Hong Kong secondary school students will learn about national security through US-China relations, ecology and even astronomy under fresh guidelines education authorities have issued as part of a wider effort to instil patriotism through the classroom.
Under the new syllabus framework released by the Education Bureau on Thursday, the basic concepts and importance of national security will be infused into eight subjects for older teens, including business and accounting, physics, chemistry and information technology.
Arranging field trips to a nuclear power plant in mainland China was one suggested way to teach the principles.
The guidelines came as a major church group revealed plans to publish its own textbooks on national education and security for secondary schools, with terms such as “rioters” and “terrorism risks” used in descriptions of the 2019 social unrest, according to drafts seen by the Post.
Following the months of often-violent demonstrations, Beijing imposed a national security law on Hong Kong last June targeting acts of secession, subversion, terrorism and collusion with foreign forces with a maximum punishment of life in prison.
Campuses, which were often linked to the protest movement, also came into the cross hairs. Education officials issued sweeping guidelines in February detailing how school administrators should ensure students followed the new law, with the rules targeting pupils as young as six.
The bureau’s latest guidelines build on that effort with suggestions to schools on how national security principles should be included in a number of subjects for older students.
In physics, for instance, teachers should touch on the topic through lessons on astronomy, aerospace science and nuclear power development. Schools could send students to neighbouring Shenzhen to visit the Daya Bay Nuclear Power Station, which exports more than 70 per cent of its output to Hong Kong.
Teachers should also stress national security during chemistry lessons on the importance of maintaining environmental sustainability during industrialisation, while business, accounting and financial studies classes could convey the issues through discussion of the US-China trade war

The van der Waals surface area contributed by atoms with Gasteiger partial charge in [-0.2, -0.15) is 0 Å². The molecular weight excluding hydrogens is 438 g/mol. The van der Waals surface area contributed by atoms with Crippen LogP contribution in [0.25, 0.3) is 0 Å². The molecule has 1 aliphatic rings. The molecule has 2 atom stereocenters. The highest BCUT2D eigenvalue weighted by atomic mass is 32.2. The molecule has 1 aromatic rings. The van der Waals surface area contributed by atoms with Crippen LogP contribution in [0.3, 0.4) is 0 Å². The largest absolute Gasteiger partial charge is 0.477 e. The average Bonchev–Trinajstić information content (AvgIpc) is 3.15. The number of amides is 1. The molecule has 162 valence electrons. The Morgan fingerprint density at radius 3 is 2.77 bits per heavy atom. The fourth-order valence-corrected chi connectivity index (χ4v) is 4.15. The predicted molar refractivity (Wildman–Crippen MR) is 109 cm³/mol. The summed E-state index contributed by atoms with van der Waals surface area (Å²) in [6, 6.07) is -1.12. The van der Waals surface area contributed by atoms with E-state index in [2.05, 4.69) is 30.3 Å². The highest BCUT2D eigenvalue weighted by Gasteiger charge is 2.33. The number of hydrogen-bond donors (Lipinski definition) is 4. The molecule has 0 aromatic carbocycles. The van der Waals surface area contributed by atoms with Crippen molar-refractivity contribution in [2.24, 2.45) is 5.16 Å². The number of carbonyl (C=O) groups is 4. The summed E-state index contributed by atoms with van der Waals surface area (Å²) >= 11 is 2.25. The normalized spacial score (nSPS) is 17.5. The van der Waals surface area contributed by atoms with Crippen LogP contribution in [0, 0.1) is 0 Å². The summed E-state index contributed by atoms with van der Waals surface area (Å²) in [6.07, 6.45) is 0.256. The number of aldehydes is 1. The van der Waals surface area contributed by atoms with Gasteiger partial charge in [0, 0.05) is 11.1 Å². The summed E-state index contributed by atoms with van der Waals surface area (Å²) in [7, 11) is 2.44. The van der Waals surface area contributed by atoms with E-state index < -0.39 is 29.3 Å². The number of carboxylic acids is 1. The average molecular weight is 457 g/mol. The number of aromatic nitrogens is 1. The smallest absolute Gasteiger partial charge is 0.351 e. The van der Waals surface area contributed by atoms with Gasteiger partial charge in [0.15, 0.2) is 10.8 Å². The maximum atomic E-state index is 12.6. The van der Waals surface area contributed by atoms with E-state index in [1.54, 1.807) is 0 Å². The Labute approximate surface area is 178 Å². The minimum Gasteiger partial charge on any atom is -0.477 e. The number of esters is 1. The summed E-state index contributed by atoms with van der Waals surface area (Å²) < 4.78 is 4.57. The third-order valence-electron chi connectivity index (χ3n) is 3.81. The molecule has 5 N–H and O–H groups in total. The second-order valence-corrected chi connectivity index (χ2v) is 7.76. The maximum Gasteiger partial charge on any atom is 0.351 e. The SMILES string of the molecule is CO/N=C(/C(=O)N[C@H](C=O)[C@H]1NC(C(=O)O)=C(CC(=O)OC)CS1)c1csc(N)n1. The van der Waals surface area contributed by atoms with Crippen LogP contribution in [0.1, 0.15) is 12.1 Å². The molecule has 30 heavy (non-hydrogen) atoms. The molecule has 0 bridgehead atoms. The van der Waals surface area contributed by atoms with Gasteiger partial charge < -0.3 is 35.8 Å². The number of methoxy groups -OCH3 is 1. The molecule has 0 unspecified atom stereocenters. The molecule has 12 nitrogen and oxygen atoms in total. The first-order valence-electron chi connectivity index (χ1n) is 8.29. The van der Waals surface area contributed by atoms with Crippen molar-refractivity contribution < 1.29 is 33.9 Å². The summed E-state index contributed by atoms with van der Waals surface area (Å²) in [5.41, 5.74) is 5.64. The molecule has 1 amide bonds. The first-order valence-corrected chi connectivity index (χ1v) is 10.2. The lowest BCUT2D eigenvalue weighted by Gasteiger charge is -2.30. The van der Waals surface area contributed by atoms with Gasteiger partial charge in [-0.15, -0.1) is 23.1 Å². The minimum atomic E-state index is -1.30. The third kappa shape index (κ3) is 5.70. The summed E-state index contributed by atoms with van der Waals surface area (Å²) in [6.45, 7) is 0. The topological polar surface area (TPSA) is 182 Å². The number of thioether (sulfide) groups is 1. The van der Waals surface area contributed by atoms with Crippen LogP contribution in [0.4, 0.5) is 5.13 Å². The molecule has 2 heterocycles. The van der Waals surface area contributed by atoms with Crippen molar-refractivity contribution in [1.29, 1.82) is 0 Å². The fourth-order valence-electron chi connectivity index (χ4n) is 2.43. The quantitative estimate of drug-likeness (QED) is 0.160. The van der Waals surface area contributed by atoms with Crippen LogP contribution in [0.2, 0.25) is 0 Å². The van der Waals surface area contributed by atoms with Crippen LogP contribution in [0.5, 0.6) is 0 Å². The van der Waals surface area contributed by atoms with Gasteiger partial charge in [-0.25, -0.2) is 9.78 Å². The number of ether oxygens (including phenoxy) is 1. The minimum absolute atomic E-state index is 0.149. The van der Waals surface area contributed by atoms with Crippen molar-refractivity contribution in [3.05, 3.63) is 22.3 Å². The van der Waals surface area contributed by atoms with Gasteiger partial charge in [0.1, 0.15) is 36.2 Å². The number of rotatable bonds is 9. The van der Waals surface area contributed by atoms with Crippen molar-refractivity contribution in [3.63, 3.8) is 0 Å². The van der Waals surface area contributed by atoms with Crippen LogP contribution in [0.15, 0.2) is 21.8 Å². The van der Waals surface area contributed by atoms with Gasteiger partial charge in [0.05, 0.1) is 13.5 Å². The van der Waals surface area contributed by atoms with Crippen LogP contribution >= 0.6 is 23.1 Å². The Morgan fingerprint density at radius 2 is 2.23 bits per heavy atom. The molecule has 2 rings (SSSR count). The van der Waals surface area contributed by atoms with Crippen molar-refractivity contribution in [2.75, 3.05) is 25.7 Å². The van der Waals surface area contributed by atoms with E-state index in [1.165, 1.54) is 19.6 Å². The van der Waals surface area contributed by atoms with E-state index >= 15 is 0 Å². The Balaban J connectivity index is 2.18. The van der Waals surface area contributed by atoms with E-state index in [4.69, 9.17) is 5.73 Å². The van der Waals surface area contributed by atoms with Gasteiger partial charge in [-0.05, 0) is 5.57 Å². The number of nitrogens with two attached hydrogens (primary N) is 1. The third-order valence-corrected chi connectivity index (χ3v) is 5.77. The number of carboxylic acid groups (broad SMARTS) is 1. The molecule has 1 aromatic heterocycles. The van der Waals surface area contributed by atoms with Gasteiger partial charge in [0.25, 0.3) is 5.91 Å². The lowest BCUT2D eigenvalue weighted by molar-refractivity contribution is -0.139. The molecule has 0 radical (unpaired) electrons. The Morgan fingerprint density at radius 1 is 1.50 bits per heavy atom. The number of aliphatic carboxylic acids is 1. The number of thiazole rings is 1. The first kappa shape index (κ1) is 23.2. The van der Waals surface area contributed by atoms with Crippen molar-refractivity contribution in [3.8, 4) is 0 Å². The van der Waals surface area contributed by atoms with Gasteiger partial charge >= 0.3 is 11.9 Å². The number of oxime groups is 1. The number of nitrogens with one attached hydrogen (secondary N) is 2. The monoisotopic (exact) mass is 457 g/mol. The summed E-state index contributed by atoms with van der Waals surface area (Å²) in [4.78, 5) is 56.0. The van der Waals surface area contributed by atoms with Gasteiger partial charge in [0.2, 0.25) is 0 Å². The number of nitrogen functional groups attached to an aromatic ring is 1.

and the Belt and Road Initiative.
“[Students should] understand the importance of safeguarding national security to Hong Kong’s economy and investment environment,” the guidelines stated.
Schools are required to submit reports to the government by August detailing their work on national security education and their coming plans for the next year.
The textbooks developed by Evangelical Lutheran Church included discussion questions such as whether the security law had affected the confidence of foreign investors and restricted liberties, such as freedom of expression and the press.
“Pupils should learn more about the nation … in areas such as politics, economy, military, culture and society, as well as the national flag and anthem,” said Gertrude Simon Lutheran College assistant principal Chan Yiu-fai, one of the authors of the books.
“We are however not [forcing] pupils to agree with certain values … We have no plans to brainwash our students.”
The draft textbooks, which will be adopted by the six secondary schools under the church and also purchased by at least dozens of other schools, also said Beijing had to intervene in the city’s affairs following “radical” protests, resulting in the imposition of the security law.
One insider however said the books were still in a “preliminary stage” and the content could still be changed.
A former veteran secondary school educator from the Professional Teachers’ Union, who asked to remain anonymous, said teaching materials for students should not “take sides” or include subjective interpretations, and that terms such as “rioters” might carry political implications.
He noted, for example, peaceful demonstrations occurred in 2019 as well.
Also on Thursday, survey findings by the pro-Beijing Federation of Education Workers found about 94 per cent of more than 280 primary schools polled this month planned to roll out national security education on campus through assemblies and during class.
Nearly two-thirds of schools were expected to do so through mainland trips, while about 20 per cent said pupils could learn about national security through project-based learning.
The federation urged education authorities to increase funding to schools to make it easier to develop their own teaching materials on national security, as well as hold activities to allow students to learn about the principles through games and talks.